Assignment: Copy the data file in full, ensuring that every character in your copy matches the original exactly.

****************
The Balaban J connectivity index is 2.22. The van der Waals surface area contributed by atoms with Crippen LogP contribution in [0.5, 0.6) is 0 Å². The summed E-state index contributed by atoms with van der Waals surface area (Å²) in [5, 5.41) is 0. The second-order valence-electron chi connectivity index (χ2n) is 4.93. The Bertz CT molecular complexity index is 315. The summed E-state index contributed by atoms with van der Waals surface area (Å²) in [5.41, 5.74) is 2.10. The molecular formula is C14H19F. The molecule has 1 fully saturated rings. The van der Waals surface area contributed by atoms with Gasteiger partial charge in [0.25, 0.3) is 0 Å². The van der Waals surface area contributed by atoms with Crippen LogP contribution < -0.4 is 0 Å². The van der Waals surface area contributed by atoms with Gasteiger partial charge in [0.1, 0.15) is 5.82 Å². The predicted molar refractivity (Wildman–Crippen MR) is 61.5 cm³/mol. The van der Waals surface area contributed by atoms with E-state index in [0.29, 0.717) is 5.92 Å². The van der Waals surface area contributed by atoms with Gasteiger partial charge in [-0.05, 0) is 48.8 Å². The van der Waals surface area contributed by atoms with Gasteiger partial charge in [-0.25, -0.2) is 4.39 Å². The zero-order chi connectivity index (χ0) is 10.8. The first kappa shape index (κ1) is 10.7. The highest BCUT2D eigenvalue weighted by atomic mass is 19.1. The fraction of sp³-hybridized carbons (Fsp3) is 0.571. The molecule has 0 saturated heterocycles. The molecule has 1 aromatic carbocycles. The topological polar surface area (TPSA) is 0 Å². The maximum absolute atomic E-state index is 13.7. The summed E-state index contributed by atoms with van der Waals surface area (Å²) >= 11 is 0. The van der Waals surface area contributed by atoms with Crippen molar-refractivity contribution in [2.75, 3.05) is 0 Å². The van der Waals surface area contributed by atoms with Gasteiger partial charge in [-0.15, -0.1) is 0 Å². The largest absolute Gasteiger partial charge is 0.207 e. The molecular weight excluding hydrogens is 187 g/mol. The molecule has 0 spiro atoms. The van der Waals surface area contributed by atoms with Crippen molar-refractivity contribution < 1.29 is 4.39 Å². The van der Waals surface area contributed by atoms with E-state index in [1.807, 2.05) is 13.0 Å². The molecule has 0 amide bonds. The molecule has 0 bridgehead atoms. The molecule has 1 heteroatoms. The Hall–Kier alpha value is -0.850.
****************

The Balaban J connectivity index is 2.22. The van der Waals surface area contributed by atoms with Crippen LogP contribution in [0.5, 0.6) is 0 Å². The summed E-state index contributed by atoms with van der Waals surface area (Å²) in [5, 5.41) is 0. The second-order valence-electron chi connectivity index (χ2n) is 4.93. The Bertz CT molecular complexity index is 315. The summed E-state index contributed by atoms with van der Waals surface area (Å²) in [5.41, 5.74) is 2.10. The molecular formula is C14H19F. The molecule has 1 fully saturated rings. The van der Waals surface area contributed by atoms with Gasteiger partial charge in [0.25, 0.3) is 0 Å². The van der Waals surface area contributed by atoms with Crippen LogP contribution < -0.4 is 0 Å². The van der Waals surface area contributed by atoms with Gasteiger partial charge in [0.1, 0.15) is 5.82 Å². The predicted molar refractivity (Wildman–Crippen MR) is 61.5 cm³/mol. The van der Waals surface area contributed by atoms with E-state index in [0.29, 0.717) is 5.92 Å². The van der Waals surface area contributed by atoms with Gasteiger partial charge in [-0.05, 0) is 48.8 Å². The van der Waals surface area contributed by atoms with Gasteiger partial charge in [-0.25, -0.2) is 4.39 Å². The zero-order chi connectivity index (χ0) is 10.8. The first kappa shape index (κ1) is 10.7. The highest BCUT2D eigenvalue weighted by atomic mass is 19.1. The fraction of sp³-hybridized carbons (Fsp3) is 0.571. The molecule has 0 saturated heterocycles. The molecule has 1 aromatic carbocycles. The topological polar surface area (TPSA) is 0 Å². The maximum absolute atomic E-state index is 13.7. The summed E-state index contributed by atoms with van der Waals surface area (Å²) >= 11 is 0. The van der Waals surface area contributed by atoms with Crippen molar-refractivity contribution in [2.75, 3.05) is 0 Å². The van der Waals surface area contributed by atoms with Gasteiger partial charge in [-0.15, -0.1) is 0 Å². The largest absolute Gasteiger partial charge is 0.207 e. The molecular weight excluding hydrogens is 187 g/mol. The molecule has 0 spiro atoms. The van der Waals surface area contributed by atoms with Crippen molar-refractivity contribution < 1.29 is 4.39 Å². The van der Waals surface area contributed by atoms with E-state index in [1.807, 2.05) is 13.0 Å². The molecule has 0 amide bonds. The molecule has 0 bridgehead atoms. The molecule has 1 heteroatoms. The Hall–Kier alpha value is -0.850.